Wednesday, March 21, 2012

What I Won't Miss About Pumping

My sweet baby boy turns one year old in a little over a week! With the many milestones that come at this age such as walking, increased communication, and eating more solid foods, comes the major momsie milestone - weaning. Although I'm going to continue nursing in the morning and before bed, I have been itching for many months to stop pumping milk at work. As I've been dreaming about this day to come, I've thought of many things I won't miss about pumping:
  • Hauling the pump bag. Every time I walk into a new school building, which is at least a couple times a day, I have the hassle of carrying the cumbersome pump bag along with my other bag, lunchbox, and therapeutic tools. Usually by the time I find a place to sit all my stuff down, I'm a frazzled mess with a back ache. Then, it's just a matter of a couple hours before I have to haul that pump to a separate private location.
  • Finding a place. You know how many times I've had to pump in my hot car or in a little closet at one of my schools? Too many. And, it's just plain embarrassing to ask receptionists if they have a place where I can go to milk myself.
  • Feeling like a cow. Twice or thrice a day I find my way to my stall where I have my utters milked. I can't get the cow analogy out of my head when I'm pumping.
  • Milk spills. Ever spilled a bag of breast milk all over your work clothes? Yucky. The risk of this greatly increases when you're pumping in the car.
  • Leaking. That uncomfortable feeling is most likely to occur when an important meeting goes a little too long. Then, there is the awkwardness of running out of the meeting as soon as it's over to get to the pump. Explain that to your boss.
  • Those awkward moments. Like when someone pounds down my door while I'm pumping. I can't very easily stop in a middle of a let-down to answer the door, so I just hollar, "Wait a minute!" Then, there is the look of "What were you doing in there?" Or, when I forget to straighten my shirt and walk out of the room with part of my bra exposed. So humiliating.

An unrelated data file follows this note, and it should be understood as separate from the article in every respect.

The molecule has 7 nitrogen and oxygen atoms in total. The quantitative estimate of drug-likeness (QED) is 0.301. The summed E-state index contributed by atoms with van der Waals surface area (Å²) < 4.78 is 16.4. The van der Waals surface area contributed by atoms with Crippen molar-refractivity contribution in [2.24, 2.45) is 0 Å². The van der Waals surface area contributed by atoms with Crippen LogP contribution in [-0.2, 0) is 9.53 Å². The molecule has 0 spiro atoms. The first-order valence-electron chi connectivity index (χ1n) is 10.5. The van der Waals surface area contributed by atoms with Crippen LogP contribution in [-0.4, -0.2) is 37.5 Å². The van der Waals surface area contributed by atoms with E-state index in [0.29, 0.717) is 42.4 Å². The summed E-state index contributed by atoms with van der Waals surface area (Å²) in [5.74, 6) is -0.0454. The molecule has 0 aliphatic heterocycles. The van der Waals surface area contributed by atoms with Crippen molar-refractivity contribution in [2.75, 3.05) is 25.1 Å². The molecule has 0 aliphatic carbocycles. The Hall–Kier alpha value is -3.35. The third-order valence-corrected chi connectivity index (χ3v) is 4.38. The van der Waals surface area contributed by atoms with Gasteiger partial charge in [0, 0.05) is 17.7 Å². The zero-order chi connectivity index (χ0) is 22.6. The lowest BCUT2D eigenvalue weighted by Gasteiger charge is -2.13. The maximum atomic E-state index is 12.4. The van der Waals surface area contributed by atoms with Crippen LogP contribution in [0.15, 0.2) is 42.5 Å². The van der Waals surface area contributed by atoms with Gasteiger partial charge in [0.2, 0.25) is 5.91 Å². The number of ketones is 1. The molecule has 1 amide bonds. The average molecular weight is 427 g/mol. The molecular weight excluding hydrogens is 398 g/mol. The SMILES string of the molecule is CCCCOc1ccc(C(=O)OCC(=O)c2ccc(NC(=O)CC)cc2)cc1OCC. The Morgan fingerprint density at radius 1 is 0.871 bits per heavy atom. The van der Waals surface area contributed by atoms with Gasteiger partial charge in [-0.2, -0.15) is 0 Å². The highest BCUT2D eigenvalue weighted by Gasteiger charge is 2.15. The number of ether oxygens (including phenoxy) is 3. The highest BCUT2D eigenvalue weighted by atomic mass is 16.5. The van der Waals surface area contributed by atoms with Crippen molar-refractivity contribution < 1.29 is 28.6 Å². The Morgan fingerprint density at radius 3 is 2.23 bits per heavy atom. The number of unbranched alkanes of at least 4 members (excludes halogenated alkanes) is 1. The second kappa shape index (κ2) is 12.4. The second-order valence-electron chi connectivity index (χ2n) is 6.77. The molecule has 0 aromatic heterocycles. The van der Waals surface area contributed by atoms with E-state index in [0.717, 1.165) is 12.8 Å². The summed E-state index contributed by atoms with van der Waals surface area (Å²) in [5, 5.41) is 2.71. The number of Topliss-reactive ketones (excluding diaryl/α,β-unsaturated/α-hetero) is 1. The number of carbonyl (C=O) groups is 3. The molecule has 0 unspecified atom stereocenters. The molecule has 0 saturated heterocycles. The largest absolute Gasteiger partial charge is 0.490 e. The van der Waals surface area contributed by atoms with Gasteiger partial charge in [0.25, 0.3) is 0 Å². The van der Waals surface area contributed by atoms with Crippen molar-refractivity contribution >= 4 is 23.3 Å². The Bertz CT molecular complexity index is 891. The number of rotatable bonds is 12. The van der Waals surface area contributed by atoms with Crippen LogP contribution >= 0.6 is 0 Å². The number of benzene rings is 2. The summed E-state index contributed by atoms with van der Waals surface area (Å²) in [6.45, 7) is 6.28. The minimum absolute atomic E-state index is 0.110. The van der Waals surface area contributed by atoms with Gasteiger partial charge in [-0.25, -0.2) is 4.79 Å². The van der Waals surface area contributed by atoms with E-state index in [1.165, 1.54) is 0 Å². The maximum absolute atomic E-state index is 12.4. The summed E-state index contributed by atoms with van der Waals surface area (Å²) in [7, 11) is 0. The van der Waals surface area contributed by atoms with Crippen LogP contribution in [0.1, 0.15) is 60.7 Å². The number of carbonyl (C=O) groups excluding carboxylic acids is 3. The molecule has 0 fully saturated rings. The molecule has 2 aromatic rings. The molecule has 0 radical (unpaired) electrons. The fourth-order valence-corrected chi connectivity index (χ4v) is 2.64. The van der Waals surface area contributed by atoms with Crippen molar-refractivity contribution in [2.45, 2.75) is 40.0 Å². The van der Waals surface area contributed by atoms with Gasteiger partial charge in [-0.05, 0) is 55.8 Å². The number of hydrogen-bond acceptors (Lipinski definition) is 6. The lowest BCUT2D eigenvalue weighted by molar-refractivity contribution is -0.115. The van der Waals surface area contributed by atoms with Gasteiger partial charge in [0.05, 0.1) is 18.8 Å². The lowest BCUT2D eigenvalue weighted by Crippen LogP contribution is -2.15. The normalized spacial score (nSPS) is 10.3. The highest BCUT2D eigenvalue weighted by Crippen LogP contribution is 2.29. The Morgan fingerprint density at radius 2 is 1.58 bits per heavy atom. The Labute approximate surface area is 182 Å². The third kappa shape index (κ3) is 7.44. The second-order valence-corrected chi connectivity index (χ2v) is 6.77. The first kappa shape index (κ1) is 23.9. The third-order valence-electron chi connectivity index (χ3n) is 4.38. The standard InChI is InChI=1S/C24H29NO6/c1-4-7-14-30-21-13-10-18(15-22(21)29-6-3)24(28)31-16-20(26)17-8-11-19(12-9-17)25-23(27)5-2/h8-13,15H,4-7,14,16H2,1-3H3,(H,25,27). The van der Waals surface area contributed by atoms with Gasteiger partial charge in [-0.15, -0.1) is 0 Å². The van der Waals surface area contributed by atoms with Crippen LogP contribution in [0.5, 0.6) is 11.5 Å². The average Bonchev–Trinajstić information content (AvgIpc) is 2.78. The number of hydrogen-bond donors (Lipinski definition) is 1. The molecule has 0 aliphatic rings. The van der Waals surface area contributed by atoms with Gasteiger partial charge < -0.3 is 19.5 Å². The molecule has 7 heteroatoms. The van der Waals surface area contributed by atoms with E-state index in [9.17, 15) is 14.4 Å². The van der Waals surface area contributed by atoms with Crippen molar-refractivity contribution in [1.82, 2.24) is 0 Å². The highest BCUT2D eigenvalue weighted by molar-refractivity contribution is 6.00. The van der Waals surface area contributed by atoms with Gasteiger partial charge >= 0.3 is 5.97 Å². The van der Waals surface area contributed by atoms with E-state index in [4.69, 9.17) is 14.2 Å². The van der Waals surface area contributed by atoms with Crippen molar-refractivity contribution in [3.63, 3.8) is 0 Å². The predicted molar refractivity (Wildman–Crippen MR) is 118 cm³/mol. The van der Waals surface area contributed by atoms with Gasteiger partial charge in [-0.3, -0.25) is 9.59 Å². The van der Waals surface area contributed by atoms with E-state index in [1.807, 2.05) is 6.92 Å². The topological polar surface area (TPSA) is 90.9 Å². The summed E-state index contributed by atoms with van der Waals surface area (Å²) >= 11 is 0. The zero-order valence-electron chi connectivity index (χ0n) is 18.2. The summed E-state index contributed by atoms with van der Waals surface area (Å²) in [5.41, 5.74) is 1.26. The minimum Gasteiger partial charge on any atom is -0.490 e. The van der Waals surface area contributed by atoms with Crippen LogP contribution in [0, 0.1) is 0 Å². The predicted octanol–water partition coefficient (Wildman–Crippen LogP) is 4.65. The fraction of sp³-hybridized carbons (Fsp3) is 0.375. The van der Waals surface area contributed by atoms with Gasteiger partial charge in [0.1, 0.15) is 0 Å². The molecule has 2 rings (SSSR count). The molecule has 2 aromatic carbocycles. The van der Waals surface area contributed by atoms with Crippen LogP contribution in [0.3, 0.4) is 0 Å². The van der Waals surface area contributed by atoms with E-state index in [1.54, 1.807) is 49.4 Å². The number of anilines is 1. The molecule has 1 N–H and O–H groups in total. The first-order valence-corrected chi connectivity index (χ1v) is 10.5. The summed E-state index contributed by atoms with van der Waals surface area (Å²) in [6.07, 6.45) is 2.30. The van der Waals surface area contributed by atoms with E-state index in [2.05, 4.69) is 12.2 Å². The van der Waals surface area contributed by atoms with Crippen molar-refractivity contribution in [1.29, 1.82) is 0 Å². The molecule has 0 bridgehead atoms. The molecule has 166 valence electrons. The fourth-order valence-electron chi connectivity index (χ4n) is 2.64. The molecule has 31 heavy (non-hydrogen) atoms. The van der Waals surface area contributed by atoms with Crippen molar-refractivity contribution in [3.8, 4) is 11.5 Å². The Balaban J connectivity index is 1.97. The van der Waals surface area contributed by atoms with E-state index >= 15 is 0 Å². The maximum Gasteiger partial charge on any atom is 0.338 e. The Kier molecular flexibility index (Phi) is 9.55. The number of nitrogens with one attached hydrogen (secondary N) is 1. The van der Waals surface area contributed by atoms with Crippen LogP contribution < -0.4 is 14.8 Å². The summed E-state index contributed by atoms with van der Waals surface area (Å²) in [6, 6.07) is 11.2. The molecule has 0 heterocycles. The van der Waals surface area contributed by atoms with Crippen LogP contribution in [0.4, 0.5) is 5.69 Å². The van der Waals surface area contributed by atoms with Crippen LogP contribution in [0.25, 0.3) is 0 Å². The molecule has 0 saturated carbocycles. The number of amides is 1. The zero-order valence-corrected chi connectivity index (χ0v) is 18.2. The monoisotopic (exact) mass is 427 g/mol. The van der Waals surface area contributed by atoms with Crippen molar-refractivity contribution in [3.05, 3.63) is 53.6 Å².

• Remembering. I can't even remember where I've put my car keys and cellphone these days. So, remembering to buy milkbags and breast pads, pack the icepack, carry the pump bag to the car, and give the daycare the milkbags is sometimes too much for this tired brain.
  • Clean up. It really takes a chunk of time to fill and label milk bags, pack up the pump, find a sink, clean the pump and bottles, find a refrigerator . . . .
Oh, I can't wait for the glorious day when pumping comes to an end! I think I will say goodbye to my pump in a ceremonious way - maybe by burning or trashing it. But, alas, even as I type this I feel the fullness coming on and I am reminded that it is time to get to my pump.

1 comment:

  1. LOL!!!! This is all so true! I got so tired of pumping, I actually started driving and pumping...(w/ a coverup thingy on so that I didn't get arrested for indecent exposure, or stalked by a truck driver). I just got so sick of making time for it, I thought, "at least I'm getting somewhere while doing this annoying thing I have to do!" I think "done w/ pumping party ceremony" is surely in need. I will be glad never to have to look at a pump again! Thanks for sharing this, April!

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